If I’m acquitted will the alleged offence show on a DBS check?
An ordinary DBS (Disclosure and Barring Service) check reveals convictions and cautions. An enhanced check, required for many jobs, may reveal ('non-conviction') information held by the police such as intelligence, arrests, prosecutions and acquittals.
Surely an acquittal shouldn’t be on the check?
This was challenged in Court by “AR”, a qualified teacher, who had been working as a taxi driver when he was accused of rape.
His defence was that there had never been any sexual contact with the complainant, although she had been in his taxi. He was acquitted. When he applied for a job as a lecturer the enhanced check revealed the acquittal and the details of the allegation.
What did the Court say?
AR's appeal was unsuccessful.
The Court said that in certain circumstances such information could be included on enhanced checks and in “AR’s” case it was correct to do so.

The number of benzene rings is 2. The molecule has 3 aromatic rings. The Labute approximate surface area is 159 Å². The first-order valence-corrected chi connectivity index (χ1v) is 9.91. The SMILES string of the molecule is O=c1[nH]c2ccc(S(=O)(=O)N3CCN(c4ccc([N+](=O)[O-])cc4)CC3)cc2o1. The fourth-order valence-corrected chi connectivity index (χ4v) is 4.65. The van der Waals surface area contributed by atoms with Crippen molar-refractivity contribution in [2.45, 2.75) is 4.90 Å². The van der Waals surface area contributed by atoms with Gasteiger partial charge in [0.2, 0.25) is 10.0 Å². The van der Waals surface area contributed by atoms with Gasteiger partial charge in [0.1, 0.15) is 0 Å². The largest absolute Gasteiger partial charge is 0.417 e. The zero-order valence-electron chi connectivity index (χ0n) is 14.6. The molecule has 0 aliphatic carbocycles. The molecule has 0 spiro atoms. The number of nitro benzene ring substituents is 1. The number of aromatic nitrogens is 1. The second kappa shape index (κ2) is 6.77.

The Court said “in principle, even acquittal by a criminal court following a full trial can be said to imply no more than the charge has not been proved beyond reasonable doubt. In principle, it leaves open the possibility that the allegation was true, and the risks associated with that.”
Who makes the decision?
In the first instance, the police decide whether the information should be included on an enhanced check (although in practice many matters are ‘filtered’ and removed automatically from consideration).
They can disclose non-conviction information that may identify a potential risk to the vulnerable; the test is based on relevance, truth/substantiation and proportionality.
It is not automatic, therefore, that an acquittal would be disclosed, as the circumstances of the acquittal need to be considered and consideration given as to whether the offender may have committed the alleged offence.
It is vital that if there is any positive evidence that the offender did not commit the offence, for example because the complainant admitted lying, that this is brought to the attention of the police.
A decision to include information on an enhanced check can have devastating effects on your livelihood. Such decisions can be objected to, and representations made to the police. If unsuccessful, this can also be appealed to the Information Governance Unit. If you would like to discuss any aspect of this article or your case, please contact me on 07766001774 or via email (firstname.lastname@example.org).